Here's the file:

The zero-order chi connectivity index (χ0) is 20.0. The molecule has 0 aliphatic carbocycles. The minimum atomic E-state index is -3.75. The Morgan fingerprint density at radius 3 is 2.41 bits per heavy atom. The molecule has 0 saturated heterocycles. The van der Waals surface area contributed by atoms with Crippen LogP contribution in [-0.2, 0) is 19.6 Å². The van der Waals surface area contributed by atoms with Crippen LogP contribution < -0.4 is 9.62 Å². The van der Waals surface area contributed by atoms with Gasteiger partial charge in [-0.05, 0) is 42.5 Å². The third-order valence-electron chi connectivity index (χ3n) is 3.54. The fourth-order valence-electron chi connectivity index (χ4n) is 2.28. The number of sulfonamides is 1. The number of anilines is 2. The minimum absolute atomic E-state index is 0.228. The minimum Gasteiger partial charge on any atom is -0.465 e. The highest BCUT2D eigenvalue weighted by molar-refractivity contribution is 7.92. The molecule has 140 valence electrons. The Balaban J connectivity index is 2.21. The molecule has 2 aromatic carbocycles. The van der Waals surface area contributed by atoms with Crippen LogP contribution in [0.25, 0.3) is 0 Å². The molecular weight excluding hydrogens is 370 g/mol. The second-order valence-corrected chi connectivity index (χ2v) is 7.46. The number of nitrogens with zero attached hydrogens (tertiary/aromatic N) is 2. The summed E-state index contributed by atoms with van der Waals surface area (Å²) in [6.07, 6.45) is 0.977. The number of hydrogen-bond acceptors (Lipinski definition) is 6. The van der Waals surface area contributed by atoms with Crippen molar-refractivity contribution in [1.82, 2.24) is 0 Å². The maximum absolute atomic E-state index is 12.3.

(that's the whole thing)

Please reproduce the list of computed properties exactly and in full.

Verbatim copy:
The zero-order chi connectivity index (χ0) is 20.0. The molecule has 0 aliphatic carbocycles. The minimum atomic E-state index is -3.75. The Morgan fingerprint density at radius 3 is 2.41 bits per heavy atom. The molecule has 0 saturated heterocycles. The van der Waals surface area contributed by atoms with Crippen LogP contribution in [-0.2, 0) is 19.6 Å². The van der Waals surface area contributed by atoms with Crippen LogP contribution < -0.4 is 9.62 Å². The van der Waals surface area contributed by atoms with Gasteiger partial charge in [-0.05, 0) is 42.5 Å². The third-order valence-electron chi connectivity index (χ3n) is 3.54. The fourth-order valence-electron chi connectivity index (χ4n) is 2.28. The number of sulfonamides is 1. The number of anilines is 2. The minimum absolute atomic E-state index is 0.228. The minimum Gasteiger partial charge on any atom is -0.465 e. The highest BCUT2D eigenvalue weighted by molar-refractivity contribution is 7.92. The molecule has 140 valence electrons. The Balaban J connectivity index is 2.21. The molecule has 2 aromatic carbocycles. The van der Waals surface area contributed by atoms with Crippen LogP contribution in [0.25, 0.3) is 0 Å². The molecular weight excluding hydrogens is 370 g/mol. The second-order valence-corrected chi connectivity index (χ2v) is 7.46. The number of nitrogens with zero attached hydrogens (tertiary/aromatic N) is 2. The summed E-state index contributed by atoms with van der Waals surface area (Å²) in [6.07, 6.45) is 0.977. The number of hydrogen-bond acceptors (Lipinski definition) is 6. The van der Waals surface area contributed by atoms with Crippen molar-refractivity contribution in [1.82, 2.24) is 0 Å². The maximum absolute atomic E-state index is 12.3.